C: Nursing Homes Ireland via Twitter (Maxwell Photography)

‘A promise broken by our government’: Nursing home staff protest over delay in Covid-19 Payment 

Over 2,000 letters from private and voluntary nursing home staff across Ireland have been delivered to the Department of Health calling for the Covid-19 Special Recognition Payment to be processed as soon as possible.

It comes as it emerged that nine months after the Pandemic Payment was announced by the Government, 40,000 staff from nursing homes that were on the Covid 19 frontline have yet to receive the payment as promised. 

Staff from across a range of disciplines within nursing homes assembled at the Department of Health for handover of the letters on Tuesday in a demonstration which was organised by Nursing Homes Ireland.

Taoiseach Micheál Martin has said he is disappointed that the payment has yet to be paid to all healthcare workers. Addressing the Dáil, Mr Martin said that roughly 123,750 staff had received the €1,000 payment but that a “much faster methodology” must be found to pay remaining non-HSE workers.

Speaking at the demonstration, Julie McNeela, Household Manager at Áras Mhuire Nursing Facility, said that she and her colleagues “feel very let down”.

“We were trying to keep Covid out of our building, we were trying to save lives, we were trying to reassure our elderly,” she told RTE News.

Tadhg Daly, CEO of Nursing Homes Ireland said that the organisation was inundated with responses from staff who have endured a long wait for promised recognition of their efforts.

“We received a phenomenal response when we asked staff to articulate their frustration having waited over half a year for a payment promised in recognition of their heroic efforts during the pandemic,” he said. “We asked for 1,000 letters from staff to coincide with the payment being €1,000 but over 2,000 put pen to paper”.

He continued: “Staff spoke of the extreme pressures they and colleagues were placed under, the traumatic loss of residents, the very serious emotional toll they experienced, exhaustion as they worked around-the-clock to protect residents, and the impact of Covid 19 continuing to live with them day-to-day.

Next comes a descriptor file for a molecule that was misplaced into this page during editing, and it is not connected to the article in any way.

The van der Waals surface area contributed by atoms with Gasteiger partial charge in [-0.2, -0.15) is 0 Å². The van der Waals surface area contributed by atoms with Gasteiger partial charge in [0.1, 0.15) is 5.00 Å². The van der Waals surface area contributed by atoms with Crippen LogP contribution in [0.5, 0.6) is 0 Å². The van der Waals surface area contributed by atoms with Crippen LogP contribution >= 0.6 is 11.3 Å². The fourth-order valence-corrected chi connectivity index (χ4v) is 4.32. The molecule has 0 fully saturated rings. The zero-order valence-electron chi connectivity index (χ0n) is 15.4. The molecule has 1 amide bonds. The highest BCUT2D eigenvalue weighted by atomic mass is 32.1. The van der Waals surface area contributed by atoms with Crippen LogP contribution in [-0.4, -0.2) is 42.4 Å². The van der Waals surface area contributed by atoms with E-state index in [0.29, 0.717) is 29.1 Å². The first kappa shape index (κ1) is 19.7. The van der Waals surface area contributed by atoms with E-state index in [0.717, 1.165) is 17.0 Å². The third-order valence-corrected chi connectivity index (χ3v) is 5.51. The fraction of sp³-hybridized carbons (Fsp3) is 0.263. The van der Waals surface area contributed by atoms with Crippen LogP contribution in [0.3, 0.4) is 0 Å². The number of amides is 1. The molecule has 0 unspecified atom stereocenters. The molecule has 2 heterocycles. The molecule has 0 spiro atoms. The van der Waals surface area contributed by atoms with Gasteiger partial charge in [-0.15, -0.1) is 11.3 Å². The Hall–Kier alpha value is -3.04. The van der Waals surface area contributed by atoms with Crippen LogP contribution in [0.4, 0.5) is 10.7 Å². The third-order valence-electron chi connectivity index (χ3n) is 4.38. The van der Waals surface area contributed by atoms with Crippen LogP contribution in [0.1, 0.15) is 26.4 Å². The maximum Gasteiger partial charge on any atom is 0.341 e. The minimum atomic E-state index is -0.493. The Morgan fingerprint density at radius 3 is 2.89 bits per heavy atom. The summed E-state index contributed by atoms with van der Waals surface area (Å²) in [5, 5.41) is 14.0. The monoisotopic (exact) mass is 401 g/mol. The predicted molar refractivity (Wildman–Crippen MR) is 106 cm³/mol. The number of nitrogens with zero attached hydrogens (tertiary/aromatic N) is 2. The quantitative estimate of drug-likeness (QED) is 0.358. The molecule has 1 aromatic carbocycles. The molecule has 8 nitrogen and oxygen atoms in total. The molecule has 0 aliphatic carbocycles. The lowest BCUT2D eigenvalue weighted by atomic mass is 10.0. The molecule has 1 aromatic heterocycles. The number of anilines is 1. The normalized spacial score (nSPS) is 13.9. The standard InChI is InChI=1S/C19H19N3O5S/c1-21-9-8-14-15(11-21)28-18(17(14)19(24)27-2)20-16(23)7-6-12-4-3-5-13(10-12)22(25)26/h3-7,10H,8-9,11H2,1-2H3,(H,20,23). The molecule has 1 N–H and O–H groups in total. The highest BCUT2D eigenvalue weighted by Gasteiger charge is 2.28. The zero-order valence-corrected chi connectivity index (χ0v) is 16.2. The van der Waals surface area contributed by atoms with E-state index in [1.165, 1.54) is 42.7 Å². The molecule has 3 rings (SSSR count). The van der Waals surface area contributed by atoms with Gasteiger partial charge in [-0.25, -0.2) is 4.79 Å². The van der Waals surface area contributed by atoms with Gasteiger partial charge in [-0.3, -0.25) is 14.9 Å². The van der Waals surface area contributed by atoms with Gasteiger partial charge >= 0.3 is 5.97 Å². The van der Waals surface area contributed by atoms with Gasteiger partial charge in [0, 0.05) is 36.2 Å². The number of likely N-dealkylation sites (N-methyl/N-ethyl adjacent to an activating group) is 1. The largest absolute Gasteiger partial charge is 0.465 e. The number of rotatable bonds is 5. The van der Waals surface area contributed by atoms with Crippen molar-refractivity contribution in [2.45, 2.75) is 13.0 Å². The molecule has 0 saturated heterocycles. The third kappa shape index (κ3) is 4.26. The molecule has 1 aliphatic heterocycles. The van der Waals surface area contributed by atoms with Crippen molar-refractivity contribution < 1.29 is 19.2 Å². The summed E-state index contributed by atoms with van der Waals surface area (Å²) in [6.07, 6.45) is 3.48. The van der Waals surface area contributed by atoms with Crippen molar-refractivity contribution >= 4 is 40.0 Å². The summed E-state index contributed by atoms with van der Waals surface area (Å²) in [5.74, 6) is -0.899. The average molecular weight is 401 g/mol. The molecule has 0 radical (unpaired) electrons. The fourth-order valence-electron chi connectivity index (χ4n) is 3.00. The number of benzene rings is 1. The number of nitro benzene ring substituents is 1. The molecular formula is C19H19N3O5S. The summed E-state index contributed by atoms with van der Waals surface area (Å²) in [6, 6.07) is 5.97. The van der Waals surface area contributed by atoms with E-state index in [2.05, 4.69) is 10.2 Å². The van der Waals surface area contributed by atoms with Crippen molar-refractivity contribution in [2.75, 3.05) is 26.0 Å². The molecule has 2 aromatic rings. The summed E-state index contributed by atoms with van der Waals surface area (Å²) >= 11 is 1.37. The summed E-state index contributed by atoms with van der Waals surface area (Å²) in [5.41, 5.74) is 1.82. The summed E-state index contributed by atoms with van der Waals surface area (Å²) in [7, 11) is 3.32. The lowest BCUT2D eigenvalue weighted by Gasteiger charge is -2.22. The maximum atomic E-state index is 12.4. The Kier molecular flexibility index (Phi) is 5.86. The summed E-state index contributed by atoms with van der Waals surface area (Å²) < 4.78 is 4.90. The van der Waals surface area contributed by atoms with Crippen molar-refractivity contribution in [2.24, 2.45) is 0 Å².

“The sacrifices undertaken by staff in nursing homes were phenomenal and immense. Yet the promised recognition has been considerably soured when we are nine months down the road and it is still to be paid to staff from private and voluntary nursing homes. Staff working in State healthcare settings have received it yet it is shocking and damning that after nine months, it has not found a means to roll it out to private and voluntary nursing home staff and others. 

“The letters articulate immense frustration, anger and upset being experienced by staff in private and voluntary nursing homes because of the extreme delay in rolling this payment out. A general feeling coming from the letters is that staff feel disrespected by the State”.

He said that staff were extremely frustrated over the delay in processing the payment, adding: “The letters articulate immense frustration, anger and upset being experienced by staff in private and voluntary nursing homes because of the extreme delay in rolling this payment out. A general feeling coming from the letters is that staff feel disrespected by the State”.

 Mr Daly said that owing to the fact the payment was announced in January, it should have been paid to staff in March and April, adding that it should have been paid before the summer like it was for other staff across the health service.